Although not previously a professional writer, Van Buren writes superbly. Every page of his presumably true memoir is laugh-out-loud funny — funny, that is, if readers don’t mind guffawing at expensive so-called expert consultants who had never been to Iraq and did not speak the local language, military commanders who issued idiotic orders almost without exception and the waste of billions of U.S. taxpayer dollars annually.
In more than 250 pages of text, Van Buren can think of almost no expenditure that made sense or helped with the long-term goal of stabilizing Iraq and moving it toward American-style democracy. Read it and weep, or laugh — or probably both. –Dallas Morning News
In his unsparing account of one year on a Provincial Reconstruction Team in Iraq, Van Buren describes how the State Department, in concert with the U.S. military, threw billions of dollars of U.S. taxpayer money away through waste, fraud, and abuse and failed to help the Iraq people maintain the most basic necessities, like clean water, health care, and sewage, despite all the funding and promises to the contrary. Describing his time in Iraq the way he did breaks all protocol of the typically silent — and compliant — Foreign Service officer. –Antiwar.com
A burn-his-bridges (book by a) foreign service officer. This is a scathing, gallows humor look at a massif of missteps – my favorite is the $3 million order for mobile water-purification units, which didn’t work on Iraq’s highly saline water. Van Buren is merciless: “We were the ones who famously helped paste together feathers year after year, hoping for a duck.’’ –Boston Globe. The Globe also choose We Meant Well as one of the six book about the Iraq War to read.
A book Robert Altman might have loved. I’m about to praise a book by a first time author whose work reads as if he simply wrote down what happened right in front of his eyes, one thing after another, yet who has give us something riveting and true and possibly important, a potential classic. Van Buren’s willingness to tell what, preposterously, really happened, keeps the reader on the line. He is angry, and he’s bitter, but he also has a gift for black humor, and comes across as decent guy who is trying to be fair. –The Progressive Reader
Checkbook Diplomacy. In shopping for hearts and minds in Iraq, the State Department made some bizarre impulse purchases. –Foreign Policy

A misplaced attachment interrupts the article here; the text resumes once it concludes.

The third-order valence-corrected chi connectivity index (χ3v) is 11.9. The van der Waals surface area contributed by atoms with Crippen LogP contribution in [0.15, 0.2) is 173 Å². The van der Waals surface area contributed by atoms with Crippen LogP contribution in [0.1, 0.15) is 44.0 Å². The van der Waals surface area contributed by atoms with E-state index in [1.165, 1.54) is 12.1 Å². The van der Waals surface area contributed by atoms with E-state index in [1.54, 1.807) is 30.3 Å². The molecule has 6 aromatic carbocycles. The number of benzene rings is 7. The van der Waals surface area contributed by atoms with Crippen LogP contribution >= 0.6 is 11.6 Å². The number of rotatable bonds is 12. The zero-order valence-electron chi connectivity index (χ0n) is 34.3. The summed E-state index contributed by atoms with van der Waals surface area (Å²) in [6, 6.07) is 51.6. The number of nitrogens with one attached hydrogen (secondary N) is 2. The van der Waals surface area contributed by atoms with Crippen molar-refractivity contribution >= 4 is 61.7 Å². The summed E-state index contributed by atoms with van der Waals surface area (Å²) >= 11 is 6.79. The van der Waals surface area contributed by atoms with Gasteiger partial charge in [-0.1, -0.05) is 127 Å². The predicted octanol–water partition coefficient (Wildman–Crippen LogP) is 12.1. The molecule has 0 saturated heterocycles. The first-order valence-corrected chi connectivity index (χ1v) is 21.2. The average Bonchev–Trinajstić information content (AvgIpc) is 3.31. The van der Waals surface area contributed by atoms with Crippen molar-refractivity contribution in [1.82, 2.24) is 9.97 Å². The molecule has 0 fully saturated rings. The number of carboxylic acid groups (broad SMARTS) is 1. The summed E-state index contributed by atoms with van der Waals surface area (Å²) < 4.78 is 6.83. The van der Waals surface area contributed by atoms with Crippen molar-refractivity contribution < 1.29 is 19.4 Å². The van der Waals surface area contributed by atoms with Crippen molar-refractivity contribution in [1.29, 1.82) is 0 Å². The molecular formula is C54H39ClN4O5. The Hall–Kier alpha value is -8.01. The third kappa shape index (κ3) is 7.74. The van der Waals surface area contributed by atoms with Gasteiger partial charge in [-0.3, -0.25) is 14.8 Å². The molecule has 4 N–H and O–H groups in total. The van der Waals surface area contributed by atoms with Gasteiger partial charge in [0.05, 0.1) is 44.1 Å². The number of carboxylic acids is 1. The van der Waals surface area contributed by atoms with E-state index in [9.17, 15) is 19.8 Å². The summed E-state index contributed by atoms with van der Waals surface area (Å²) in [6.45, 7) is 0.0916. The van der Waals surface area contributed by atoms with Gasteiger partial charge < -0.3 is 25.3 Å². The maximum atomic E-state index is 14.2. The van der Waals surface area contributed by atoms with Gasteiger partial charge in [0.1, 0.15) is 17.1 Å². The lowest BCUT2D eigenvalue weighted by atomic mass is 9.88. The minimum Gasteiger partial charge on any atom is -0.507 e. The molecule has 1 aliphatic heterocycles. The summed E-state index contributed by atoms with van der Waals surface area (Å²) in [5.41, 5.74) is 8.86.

I very much liked US State Department veteran Peter Van Buren’s We Meant Well: How I Helped Lose the Battle for the Hearts and Minds of the Iraqi People. Insightful, disturbing, and at times darkly funny, I was constantly reminded of Robert Fisks’s poignant observation that it seems the only thing we ever learn is that we never learn. –Open Canada
Van Buren’s prose is accessible, colloquial, somewhat macho, with sustained skepticism and moments of humor. –Washington Post
Van Buren alternates engaging but ultimately depressing chapters about the many ways reconstructing Iraq has failed with vignettes about the effort’s cast of characters – private contractors, Army brass, diplomats and spies, some arrogant, some lonely, some homesick. The reader unquestionably needs the respite, but the characters who provide comic relief in a chronicle of relentless failure in fact create the very failure we need to escape.
This eye for meaningful details, combined with Van Buren’s plain-spoken storytelling, is what makes the book work. He could tell contractors on sight, he says, because they all wore clothing with a plethora of pockets. “If you filled all the pockets, you wouldn’t be able to climb stairs.” From the popularity of line-itemed programs for widows to the Green Zone’s plentiful cargo pants, Van Buren identifies the styles of our war – and demands we think about its substance. –Christian Science Monitor
Reality so rich it stuns. A time capsule, priceless deep insights into occupation at its worst. Six Stars out of Five and Beyond– Open Heart Surgery on a Corrupt Ignorant Government. –Public Intelligence Blog
For those of us old enough to remember Joseph Heller’s Catch-22, which chronicled the absurdities of US military life during World War II… Van Buren’s We Meant Well should be seen in a similar vein. Hilarious, horrifying and heart-wrenching. –Whirled View
A State Department insider reveals what he believes to be costly and misguided efforts by American forces to reconstruct Iraq. –National Public Radio
A first-hand account of the faltering and often misguided attempts at reconstruction in Iraq undertaken by the U.S. government. –Democracy Now
An informative, amusing and horrifying account of the disposition of the $172 billion that the United States, Iraq itself involuntarily and other countries provided for Iraq reconstruction. what Mr. Van Buren writes really becomes amusing — or shocking, depending on how sensitive one is to seeing U.S. taxpayer dollars seep into the Mesopotamian sand. – Former US Ambassador Dan Simpson, Pittsburgh Post-Gazette